Energy & Infrastructure

More pipelines make fight against climate change more effective

Staff Reports

The Regulatory Review, a publication of the University of Pennsylvania Law School, published an article outlining how more pipelines and electricity transmission lines would make the fight against climate change more effective.

Author Richard J. Pierce, Jr., of George Washington University Law School writes that it is impossible to engage in effective mitigation of climate change without constructing new gas pipelines and electricity transmission lines.

He writes, “Electric generating plants account for 38 percent of carbon dioxide emissions—the most significant of the greenhouse gases that contribute to climate change. Because there is no economically viable method of reducing emissions of carbon dioxide from combustion of any carbon-based fuel, the only viable method of reducing carbon dioxide emissions from generating plants is through fuel switching, where plants substitute natural gas for coal.”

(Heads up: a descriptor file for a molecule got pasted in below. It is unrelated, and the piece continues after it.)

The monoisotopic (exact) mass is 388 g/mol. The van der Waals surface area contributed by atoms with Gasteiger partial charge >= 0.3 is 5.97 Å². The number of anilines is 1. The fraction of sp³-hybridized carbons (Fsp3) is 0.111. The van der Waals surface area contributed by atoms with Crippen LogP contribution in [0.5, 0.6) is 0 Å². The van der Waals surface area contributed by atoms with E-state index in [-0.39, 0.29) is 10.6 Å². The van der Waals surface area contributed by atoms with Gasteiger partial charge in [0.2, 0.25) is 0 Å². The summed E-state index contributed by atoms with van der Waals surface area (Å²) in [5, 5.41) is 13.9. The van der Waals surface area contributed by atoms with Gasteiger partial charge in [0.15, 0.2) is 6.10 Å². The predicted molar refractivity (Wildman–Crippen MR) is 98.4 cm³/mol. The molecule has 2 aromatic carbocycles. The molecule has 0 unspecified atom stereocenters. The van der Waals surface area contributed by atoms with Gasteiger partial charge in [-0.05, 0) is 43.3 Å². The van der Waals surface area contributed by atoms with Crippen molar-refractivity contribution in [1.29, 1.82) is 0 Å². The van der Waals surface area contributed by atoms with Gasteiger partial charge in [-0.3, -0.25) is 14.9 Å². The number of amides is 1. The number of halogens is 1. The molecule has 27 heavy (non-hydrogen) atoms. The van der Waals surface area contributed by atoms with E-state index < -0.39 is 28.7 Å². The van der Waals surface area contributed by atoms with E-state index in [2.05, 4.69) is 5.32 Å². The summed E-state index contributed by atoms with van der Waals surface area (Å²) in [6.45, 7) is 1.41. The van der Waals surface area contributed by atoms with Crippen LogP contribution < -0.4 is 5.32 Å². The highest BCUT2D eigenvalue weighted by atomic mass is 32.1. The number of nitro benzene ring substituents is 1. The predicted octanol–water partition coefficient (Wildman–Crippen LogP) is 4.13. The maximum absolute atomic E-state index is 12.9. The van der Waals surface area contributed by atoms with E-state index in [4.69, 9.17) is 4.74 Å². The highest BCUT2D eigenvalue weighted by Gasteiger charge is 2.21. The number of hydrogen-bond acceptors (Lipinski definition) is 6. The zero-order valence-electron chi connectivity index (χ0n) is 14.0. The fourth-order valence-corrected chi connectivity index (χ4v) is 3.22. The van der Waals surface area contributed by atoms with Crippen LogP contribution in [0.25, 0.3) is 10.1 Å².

Over the last three years, the United States has enjoyed more success in reducing carbon dioxide emissions than has any other country thanks to the effectiveness of fuel switching.

He continues, “The United States’ ability to maintain or exceed its remarkable record of emissions reductions depends critically on the construction of many natural gas pipelines and electricity transmission lines. The United States can only maintain or increase its rate of substitution of natural gas for coal by constructing the pipelines that will allow it to transport newly discovered gas supplies to generating plants.”

Read the full article here